PGY-2, PGY-3, and PGY-4 electives in our Integrated Primary Care Psychiatry Clinics, allow residents to experience working collaboratively with physicians from other disciplines, effectively preparing our residents for one aspect of the changing world of psychiatric practice. Residents may attend a variety of these non-psychiatric clinics (e.g., primary and specialty medicine clinics; Center for Transgender Medicine and Surgery; pain management; HIV; ob-gyn; liver transplant, etc.), in an outpatient consultation-liaison role.

In the Partial Hospital Program (PHP) and Intensive Outpatient Programs (IOP), PGY-2 and PGY-4 residents treat severely ill acute and subacute patients in daily individual and group modalities, working alongside non-physician therapists and under attending supervision. Management of complex psychopharmacological regimens and complex psychotherapeutic interventions are mainstays of this experience.

Numerous full-time, fellowship-trained, and experienced attendings provide clinical supervision in this PGY-2 experience. Beyond treating psychiatric conditions on the general medical/surgical services, areas of faculty sub-specialization include including transplant, geriatrics, HIV, ob-gyn, neurology/multiple sclerosis, oncology, ENT, and pediatrics. 

The James J Peters VA Medical Center in the Bronx is the oldest VAMC in New York City, serving veterans since 1921. It is currently a Level 1 Clinical Referral Tertiary Care Center with more than 300 beds and an adjoining 120-bed nursing home facility. Highlighting a strong psychiatric focus, it is one of only 10 VAMCs in the country housing a congressionally-granted Mental Illness Research, Education, and Clinical Center (MIRECC).

Residents begin this VA experience with a single inpatient month in the latter half of PGY-1 or in the first half of PGY-2. Residents then spend 6-months of PGY-2 at the VA, providing outpatient care and learning geriatric and substance use psychiatry. This experience provides residents an opportunity to see patients across a wide range of levels of severity in a unique medical system with extensive outpatient psychiatric resources often unavailable to patients in the private health care system. Residents gain experience in psychopharmacology, diagnostic assessment, crisis intervention, evidence-based psychotherapies, groups, and collaboration with other mental health professionals. In addition to core PGY-2 didactics, residents attend weekly seminars while on this rotation.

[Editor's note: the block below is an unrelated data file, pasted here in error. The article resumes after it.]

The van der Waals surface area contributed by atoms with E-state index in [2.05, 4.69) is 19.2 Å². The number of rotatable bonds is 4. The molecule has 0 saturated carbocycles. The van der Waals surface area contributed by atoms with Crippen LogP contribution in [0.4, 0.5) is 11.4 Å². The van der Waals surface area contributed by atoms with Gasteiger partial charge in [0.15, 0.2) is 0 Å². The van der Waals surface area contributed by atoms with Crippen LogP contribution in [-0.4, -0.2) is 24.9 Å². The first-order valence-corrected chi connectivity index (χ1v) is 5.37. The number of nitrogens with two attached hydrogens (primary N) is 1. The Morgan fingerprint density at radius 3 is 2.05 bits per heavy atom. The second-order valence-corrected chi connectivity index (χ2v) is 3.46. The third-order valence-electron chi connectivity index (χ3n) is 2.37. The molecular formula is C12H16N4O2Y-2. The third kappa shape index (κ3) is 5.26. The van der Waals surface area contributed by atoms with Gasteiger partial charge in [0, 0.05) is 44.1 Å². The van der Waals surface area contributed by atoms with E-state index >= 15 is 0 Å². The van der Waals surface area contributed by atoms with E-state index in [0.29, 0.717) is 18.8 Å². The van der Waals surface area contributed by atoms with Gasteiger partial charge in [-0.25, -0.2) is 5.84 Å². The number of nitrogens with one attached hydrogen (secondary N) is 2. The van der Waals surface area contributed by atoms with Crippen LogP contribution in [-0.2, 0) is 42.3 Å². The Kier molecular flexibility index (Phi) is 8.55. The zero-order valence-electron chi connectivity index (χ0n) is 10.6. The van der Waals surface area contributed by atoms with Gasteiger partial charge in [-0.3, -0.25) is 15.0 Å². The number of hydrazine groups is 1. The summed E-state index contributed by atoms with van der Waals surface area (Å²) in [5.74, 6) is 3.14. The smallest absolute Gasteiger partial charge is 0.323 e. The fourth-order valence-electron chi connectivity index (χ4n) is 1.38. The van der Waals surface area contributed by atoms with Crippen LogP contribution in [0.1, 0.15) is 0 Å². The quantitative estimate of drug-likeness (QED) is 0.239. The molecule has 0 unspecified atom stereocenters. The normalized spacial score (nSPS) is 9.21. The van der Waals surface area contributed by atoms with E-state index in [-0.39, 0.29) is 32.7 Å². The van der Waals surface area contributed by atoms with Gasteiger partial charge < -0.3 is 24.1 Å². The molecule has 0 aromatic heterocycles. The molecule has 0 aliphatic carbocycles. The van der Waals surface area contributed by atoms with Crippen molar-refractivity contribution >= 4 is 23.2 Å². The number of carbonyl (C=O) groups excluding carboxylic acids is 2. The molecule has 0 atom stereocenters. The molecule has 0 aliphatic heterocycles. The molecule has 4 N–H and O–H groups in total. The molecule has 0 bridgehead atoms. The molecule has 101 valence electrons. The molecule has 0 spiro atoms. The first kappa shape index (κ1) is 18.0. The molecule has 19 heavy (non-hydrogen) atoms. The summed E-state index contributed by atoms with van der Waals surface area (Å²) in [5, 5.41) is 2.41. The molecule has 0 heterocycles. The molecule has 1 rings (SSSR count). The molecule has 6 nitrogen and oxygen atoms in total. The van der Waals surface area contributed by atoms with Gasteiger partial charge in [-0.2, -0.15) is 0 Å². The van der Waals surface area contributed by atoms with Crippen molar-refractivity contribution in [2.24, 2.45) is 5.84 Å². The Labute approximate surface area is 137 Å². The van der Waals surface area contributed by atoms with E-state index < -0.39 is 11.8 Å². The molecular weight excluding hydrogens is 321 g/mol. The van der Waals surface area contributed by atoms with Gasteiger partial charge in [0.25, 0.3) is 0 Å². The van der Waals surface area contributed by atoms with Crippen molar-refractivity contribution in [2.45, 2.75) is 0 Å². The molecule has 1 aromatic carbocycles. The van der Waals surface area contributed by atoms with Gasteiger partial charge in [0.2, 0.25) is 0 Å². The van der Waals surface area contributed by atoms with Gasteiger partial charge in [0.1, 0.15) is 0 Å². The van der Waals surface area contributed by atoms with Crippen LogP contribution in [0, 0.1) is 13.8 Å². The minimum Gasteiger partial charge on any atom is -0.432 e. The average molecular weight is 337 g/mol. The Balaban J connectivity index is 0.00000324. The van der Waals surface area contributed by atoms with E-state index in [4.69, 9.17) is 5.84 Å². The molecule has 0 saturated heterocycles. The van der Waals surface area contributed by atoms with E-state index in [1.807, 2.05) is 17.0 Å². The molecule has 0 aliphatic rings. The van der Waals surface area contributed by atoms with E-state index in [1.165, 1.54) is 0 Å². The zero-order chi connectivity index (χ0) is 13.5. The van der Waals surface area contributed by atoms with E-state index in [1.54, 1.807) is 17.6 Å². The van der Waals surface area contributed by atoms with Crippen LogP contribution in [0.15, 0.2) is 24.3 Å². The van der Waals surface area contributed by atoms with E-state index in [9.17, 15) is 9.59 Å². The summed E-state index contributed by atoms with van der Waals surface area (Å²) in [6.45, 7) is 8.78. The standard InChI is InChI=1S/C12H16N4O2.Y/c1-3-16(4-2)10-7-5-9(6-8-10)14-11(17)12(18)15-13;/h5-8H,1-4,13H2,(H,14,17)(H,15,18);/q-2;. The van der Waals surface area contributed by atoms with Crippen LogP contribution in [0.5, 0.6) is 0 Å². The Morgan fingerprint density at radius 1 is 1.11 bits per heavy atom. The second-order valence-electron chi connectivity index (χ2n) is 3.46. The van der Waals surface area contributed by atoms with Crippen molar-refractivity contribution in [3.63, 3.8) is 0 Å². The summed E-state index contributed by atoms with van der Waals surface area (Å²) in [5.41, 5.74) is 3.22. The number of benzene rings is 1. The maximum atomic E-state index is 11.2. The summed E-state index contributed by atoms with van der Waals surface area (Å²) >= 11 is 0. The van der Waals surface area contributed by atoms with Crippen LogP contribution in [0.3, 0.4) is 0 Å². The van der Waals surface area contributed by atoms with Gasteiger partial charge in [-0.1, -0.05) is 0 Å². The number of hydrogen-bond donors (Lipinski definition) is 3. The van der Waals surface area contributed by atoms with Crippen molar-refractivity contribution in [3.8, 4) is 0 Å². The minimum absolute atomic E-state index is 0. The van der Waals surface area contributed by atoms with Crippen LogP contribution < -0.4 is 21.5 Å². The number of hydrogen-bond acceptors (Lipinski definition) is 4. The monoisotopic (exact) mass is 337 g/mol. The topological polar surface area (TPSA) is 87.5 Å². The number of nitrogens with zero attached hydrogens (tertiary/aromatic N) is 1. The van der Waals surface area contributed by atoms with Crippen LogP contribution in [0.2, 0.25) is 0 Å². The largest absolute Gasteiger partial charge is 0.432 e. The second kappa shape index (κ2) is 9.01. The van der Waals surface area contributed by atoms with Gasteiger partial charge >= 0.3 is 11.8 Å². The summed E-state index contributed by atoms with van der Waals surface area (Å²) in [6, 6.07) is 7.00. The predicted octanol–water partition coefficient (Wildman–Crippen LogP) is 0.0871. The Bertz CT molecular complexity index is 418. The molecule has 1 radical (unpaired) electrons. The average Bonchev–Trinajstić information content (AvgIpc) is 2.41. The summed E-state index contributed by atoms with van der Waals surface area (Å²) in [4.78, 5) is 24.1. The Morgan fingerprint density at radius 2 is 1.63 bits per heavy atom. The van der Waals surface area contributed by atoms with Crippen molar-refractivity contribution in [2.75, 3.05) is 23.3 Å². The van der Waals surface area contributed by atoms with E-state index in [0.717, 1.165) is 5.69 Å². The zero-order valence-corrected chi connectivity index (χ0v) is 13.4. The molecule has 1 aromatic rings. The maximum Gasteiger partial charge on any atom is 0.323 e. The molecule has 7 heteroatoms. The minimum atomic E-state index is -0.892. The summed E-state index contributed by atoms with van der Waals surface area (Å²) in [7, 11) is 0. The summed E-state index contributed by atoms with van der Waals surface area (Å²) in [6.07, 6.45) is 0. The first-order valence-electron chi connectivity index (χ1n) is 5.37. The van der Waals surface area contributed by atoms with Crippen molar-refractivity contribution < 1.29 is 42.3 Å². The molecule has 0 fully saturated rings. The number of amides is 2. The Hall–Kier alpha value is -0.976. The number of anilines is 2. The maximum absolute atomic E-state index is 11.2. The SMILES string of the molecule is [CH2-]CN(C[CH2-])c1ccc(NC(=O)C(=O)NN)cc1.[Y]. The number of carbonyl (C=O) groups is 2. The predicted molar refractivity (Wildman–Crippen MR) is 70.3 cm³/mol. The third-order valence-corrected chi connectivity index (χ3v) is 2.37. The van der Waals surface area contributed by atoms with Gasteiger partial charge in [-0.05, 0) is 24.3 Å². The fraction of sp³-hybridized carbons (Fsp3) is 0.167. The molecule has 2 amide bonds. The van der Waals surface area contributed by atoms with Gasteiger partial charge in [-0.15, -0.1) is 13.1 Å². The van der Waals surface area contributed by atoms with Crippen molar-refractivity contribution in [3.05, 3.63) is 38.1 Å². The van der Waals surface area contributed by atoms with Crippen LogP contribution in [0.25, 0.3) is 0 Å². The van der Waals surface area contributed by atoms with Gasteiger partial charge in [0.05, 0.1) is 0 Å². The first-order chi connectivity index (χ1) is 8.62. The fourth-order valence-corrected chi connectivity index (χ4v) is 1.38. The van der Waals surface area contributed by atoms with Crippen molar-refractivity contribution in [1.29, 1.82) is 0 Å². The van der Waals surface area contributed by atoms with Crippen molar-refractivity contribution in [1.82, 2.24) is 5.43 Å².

In 2015, the Child and Adolescent Psychiatry Inpatient Service relocated to a renovated space at the Mount Sinai Morningside site. This new unit provides training services for child fellows, triple board residents, and PGY-1 and 2 residents. Residents gain experience with running family meetings and learning about different care systems, including working with the school system and child protective services.

Additionally, multiple general and specialty child and adolescent outpatient psychiatry clinics are available at The Mount Sinai Hospital.

PGY-1 and 2 residents may elect to spend a month treating patients in this hospital of the New York State Office of Mental Health, working with individuals charged with serious crimes who have been found unfit to stand trial as a result of mental illness, inmates transferred from jail or prison who have become mentally ill while serving their sentences, and patients who have never been charged with criminality but are felt to be too dangerous or unmanageable to be housed in less restrictive state psychiatric hospitals. 

The Arnhold Global Health Institute supports this interdepartmental, longitudinal, two-year track combining a didactic series on global health with international field work. Residents learn to advance global mental health through experiences in underserved areas, both locally and internationally.